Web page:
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University of the Punjab

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Community mobilization to improve mother, child’s health
Community mobilization to improve mother, child’s health

LAHORE: (Tuesday, October 29, 2019): Punjab University Institute of Social and Cultural Studies Director Prof Dr Rubina Zakar has said that Maternal and Child Week (MCW) program supported by UNICEF has effectively provided maternal, neonatal and child health (MNCH) services to target populations, met community needs and raised health awareness by using Pakistan’s existing network of outreach workers – albeit with regional variations. She was speaking at a workshop on evaluations of programs organized by ISCS for young researchers and scholars. The aim of the workshop was to engage young researchers in program evaluations. UNICEF’s representative Dr. Mussarrat Yousuf from New York on video link, faculty members and a large number of students participated in the workshop. Addressing the workshop, she emphasized that young people could be agent of change in their communities if they are provided with skills and opportunities needed to reach their potential. She said that evaluation was integral to strengthen the quality of program and improve their outcomes and services for the beneficiaries. She shared her experiences of conducting evaluation of MCW program supported by UNICEF. She said that the objective of this evaluation workshop was to identify lessons learnt and provide evidence for improved programme design, implementation and evidence-based decision-making on MNCH in Pakistan. She said that to explore the MCW program’s relevance, efficiency, effectiveness, outcomes and sustainability, qualitative research methods were used, such as Key Informant Interviews (KIIs) and Focus Group Discussions (FGDs) with different stakeholders, coupled with desk research. She said that quantitative methods, such as a household survey and case studies, were used to assess the MCW initiative’s coverage and efficiency. She said that contribution analysis provided a credible assessment of cause and effect, enabling the evaluation team to verify the theory of change upon which the MCW initiative was based and to examine whether the initiative achieved its intended outcomes.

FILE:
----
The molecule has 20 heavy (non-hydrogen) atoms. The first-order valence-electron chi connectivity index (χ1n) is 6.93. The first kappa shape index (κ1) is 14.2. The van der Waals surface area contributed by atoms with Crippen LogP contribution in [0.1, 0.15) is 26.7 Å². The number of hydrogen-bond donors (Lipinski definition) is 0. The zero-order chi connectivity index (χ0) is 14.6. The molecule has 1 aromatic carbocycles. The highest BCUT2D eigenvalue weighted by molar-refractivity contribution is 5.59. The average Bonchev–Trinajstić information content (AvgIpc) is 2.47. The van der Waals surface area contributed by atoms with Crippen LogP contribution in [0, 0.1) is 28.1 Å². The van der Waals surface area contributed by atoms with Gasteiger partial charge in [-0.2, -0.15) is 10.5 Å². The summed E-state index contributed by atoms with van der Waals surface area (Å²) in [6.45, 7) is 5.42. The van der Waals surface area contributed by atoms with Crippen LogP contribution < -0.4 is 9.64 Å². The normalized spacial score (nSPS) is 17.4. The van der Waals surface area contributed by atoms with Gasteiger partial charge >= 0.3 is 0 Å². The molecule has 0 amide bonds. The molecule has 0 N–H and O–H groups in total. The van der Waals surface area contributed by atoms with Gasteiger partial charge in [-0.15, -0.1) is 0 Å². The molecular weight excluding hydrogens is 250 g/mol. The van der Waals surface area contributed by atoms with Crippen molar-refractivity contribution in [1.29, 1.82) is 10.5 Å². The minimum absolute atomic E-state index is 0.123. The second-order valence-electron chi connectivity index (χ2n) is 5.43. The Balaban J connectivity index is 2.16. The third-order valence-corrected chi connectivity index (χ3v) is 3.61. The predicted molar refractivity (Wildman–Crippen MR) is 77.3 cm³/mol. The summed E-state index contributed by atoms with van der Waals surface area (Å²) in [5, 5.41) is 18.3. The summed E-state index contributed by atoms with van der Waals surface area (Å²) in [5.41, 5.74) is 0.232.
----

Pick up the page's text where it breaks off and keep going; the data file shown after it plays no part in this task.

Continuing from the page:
She said that the availability of free health services was a major driving force behind women’s high levels of participation in MCW activities. She said that the initiative prompted positive results in many areas – such as Punjab, Sindh, AJK and KP – some regions performed relatively poorly, including Gilgit-Baltistan (GB), the Federally Administered Tribal Areas (FATA) and Balochistan. She further said that certain management and capacity issues hindered the initiative’s sustainability, such as the scarcity of financial and human resources, the exclusion of areas that are not covered by LHWs and gaps in micro-planning.
Addressing the workshop, Dr. Mussarrat Yousuf from UNICEF shared that the MCW initiative had the potential to increase maternal and child health coverage by enhancing community participation through community mobilization. She said that the program could be improved through the effective participation of civil society and communities, the adequate and timely provision of logistical supplies and by enhancing financial incentives for health workers in the field. She further said that change could not come alone and there was a need for all stakeholders to work together and ‘build a movement’ to improve maternal and child health in Pakistan.
At the end a question-answer session held to answer questions posed by the young researchers on the different aspects of evaluation.